Jobcentres can refer those who need a higher level of support on to a new programme called Better Working Futures. Run by Reed in Partnership, this programme focuses on helping disadvantaged groups (particularly people with health conditions or disabilities) to find and sustain work. Employment advisors work with participants for up to 15 months, with an additional six months once participants are in work. The offer includes one-to-one meetings, better-off calculations, support to access local services, funding for travel, interview clothing or external training, and workshops and support to address complex needs and barriers, such as housing or money issues. Referrals can only be made through Jobcentre Plus, and there is no guarantee that the young person will be accepted on the programme.

 

Specialist Employability Support is a programme of intensive support and training to help disabled people into work. It is aimed at people for whom other employment programmes and schemes, such as Access to Work, are not suitable.

The programme is open to young people aged 16 and over who are unemployed and who have a disability or health condition that affects the work they can do.

Specialist Employability Support is usually provided for 12 months. See the information on the government website Specialist Employability Support for more information.

 

Supported Employment has been successfully used as a model for supporting people with significant disabilities to secure and retain paid employment. The model uses a partnership strategy to enable people with disabilities to achieve sustainable long-term employment and businesses to employ valuable workers. For more information visit the British Association for Supported Employment (BASE) website: Information for jobseekers. For a list of local organisations and services that can provide information, advice and support around employment, visit the Disability Sheffield website: Employment Support.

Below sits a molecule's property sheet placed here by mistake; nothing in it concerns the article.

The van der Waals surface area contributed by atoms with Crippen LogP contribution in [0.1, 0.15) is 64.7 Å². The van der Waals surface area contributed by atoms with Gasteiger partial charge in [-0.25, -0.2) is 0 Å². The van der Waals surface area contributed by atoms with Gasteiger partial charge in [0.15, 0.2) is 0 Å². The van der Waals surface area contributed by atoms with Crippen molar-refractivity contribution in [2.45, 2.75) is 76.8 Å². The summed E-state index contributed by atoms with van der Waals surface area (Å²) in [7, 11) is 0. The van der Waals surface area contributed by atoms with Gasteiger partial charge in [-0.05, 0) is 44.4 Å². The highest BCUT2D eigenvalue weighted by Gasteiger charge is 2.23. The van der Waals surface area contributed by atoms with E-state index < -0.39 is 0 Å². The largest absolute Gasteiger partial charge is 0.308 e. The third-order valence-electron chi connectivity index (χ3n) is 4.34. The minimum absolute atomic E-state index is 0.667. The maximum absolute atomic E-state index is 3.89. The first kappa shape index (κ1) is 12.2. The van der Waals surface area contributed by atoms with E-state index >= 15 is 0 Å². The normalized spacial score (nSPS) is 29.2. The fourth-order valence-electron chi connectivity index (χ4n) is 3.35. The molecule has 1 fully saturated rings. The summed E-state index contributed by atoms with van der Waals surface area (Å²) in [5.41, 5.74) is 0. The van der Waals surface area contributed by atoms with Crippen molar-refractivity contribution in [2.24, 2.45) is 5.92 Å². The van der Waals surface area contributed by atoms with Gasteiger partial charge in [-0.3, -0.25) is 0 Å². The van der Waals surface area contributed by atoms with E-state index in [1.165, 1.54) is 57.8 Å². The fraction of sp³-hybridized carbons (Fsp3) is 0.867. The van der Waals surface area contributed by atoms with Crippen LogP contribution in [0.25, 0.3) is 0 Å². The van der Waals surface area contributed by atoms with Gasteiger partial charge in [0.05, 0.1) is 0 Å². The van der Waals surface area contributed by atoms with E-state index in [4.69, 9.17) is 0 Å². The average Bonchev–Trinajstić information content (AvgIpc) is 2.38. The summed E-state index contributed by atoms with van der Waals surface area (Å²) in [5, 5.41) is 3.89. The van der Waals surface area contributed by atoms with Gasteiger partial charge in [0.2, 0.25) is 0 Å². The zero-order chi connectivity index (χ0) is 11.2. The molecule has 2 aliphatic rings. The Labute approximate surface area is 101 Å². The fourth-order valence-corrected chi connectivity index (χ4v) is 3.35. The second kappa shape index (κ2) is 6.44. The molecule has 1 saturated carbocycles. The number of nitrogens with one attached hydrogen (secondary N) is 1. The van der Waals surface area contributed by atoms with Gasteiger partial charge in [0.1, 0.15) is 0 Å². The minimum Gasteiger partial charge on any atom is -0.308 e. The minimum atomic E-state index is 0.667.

If the young person is already working or has a job offer:

Access to Work is a government grant scheme which is aimed at supporting disabled people to take up or remain in work. Grants can be given for a wide range of interventions that help to break down barriers to work. For example, communication support at job interviews; a reader for somebody with a visual impairment; a specialist job coach for a person with a learning disability; specialist aids and equipment; awareness training for colleagues; help towards taxi fares for someone who cannot use public transport; alterations to premises; or access to a mental health support service.

To qualify for the scheme, the young person must be aged 16 or over and have a disability or health condition (physical or mental) that makes it hard for them to do parts of their job or travel to and from work. They must also be employed or self-employed; have received a job offer; or be on an apprenticeship, traineeship, supported internship, work trial or work experience. Support is also available for job interviews.

The amount of money the young person can get will depend on their circumstances. It doesn’t have to be paid back and will not affect their other benefits (although specific rules apply to young people who receive Employment Support Allowance).

Contact: 0800 1217479 / www.gov.uk/access-to-work/overview

Last Updated: 29/04/2019